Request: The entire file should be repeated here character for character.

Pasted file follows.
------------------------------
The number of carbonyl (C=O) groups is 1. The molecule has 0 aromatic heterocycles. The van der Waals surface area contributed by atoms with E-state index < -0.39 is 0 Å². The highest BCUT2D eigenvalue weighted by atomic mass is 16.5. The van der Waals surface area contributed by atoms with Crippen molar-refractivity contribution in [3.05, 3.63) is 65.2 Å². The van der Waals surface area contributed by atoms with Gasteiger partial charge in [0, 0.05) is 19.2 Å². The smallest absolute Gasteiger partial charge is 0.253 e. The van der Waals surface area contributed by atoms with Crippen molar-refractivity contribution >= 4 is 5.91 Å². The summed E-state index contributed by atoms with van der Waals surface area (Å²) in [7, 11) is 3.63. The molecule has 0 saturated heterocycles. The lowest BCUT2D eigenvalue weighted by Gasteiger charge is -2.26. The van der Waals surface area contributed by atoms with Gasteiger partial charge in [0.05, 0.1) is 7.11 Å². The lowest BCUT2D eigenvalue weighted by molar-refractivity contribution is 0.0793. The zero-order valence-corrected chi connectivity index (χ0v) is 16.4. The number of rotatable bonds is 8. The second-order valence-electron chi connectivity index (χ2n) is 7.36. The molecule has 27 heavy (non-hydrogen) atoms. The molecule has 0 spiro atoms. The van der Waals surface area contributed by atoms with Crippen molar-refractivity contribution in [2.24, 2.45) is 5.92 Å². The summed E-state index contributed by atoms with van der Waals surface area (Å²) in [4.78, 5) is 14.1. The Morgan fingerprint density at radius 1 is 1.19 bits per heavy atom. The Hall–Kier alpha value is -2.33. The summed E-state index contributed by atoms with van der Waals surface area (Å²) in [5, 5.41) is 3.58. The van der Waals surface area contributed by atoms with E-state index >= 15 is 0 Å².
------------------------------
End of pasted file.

The number of carbonyl (C=O) groups is 1. The molecule has 0 aromatic heterocycles. The van der Waals surface area contributed by atoms with E-state index < -0.39 is 0 Å². The highest BCUT2D eigenvalue weighted by atomic mass is 16.5. The van der Waals surface area contributed by atoms with Crippen molar-refractivity contribution in [3.05, 3.63) is 65.2 Å². The van der Waals surface area contributed by atoms with Gasteiger partial charge in [0, 0.05) is 19.2 Å². The smallest absolute Gasteiger partial charge is 0.253 e. The van der Waals surface area contributed by atoms with Crippen molar-refractivity contribution >= 4 is 5.91 Å². The summed E-state index contributed by atoms with van der Waals surface area (Å²) in [7, 11) is 3.63. The molecule has 0 saturated heterocycles. The lowest BCUT2D eigenvalue weighted by Gasteiger charge is -2.26. The van der Waals surface area contributed by atoms with Gasteiger partial charge in [0.05, 0.1) is 7.11 Å². The lowest BCUT2D eigenvalue weighted by molar-refractivity contribution is 0.0793. The zero-order valence-corrected chi connectivity index (χ0v) is 16.4. The number of rotatable bonds is 8. The second-order valence-electron chi connectivity index (χ2n) is 7.36. The molecule has 27 heavy (non-hydrogen) atoms. The molecule has 0 spiro atoms. The van der Waals surface area contributed by atoms with Crippen molar-refractivity contribution in [2.24, 2.45) is 5.92 Å². The summed E-state index contributed by atoms with van der Waals surface area (Å²) in [4.78, 5) is 14.1. The Morgan fingerprint density at radius 1 is 1.19 bits per heavy atom. The Hall–Kier alpha value is -2.33. The summed E-state index contributed by atoms with van der Waals surface area (Å²) in [5, 5.41) is 3.58. The van der Waals surface area contributed by atoms with E-state index >= 15 is 0 Å².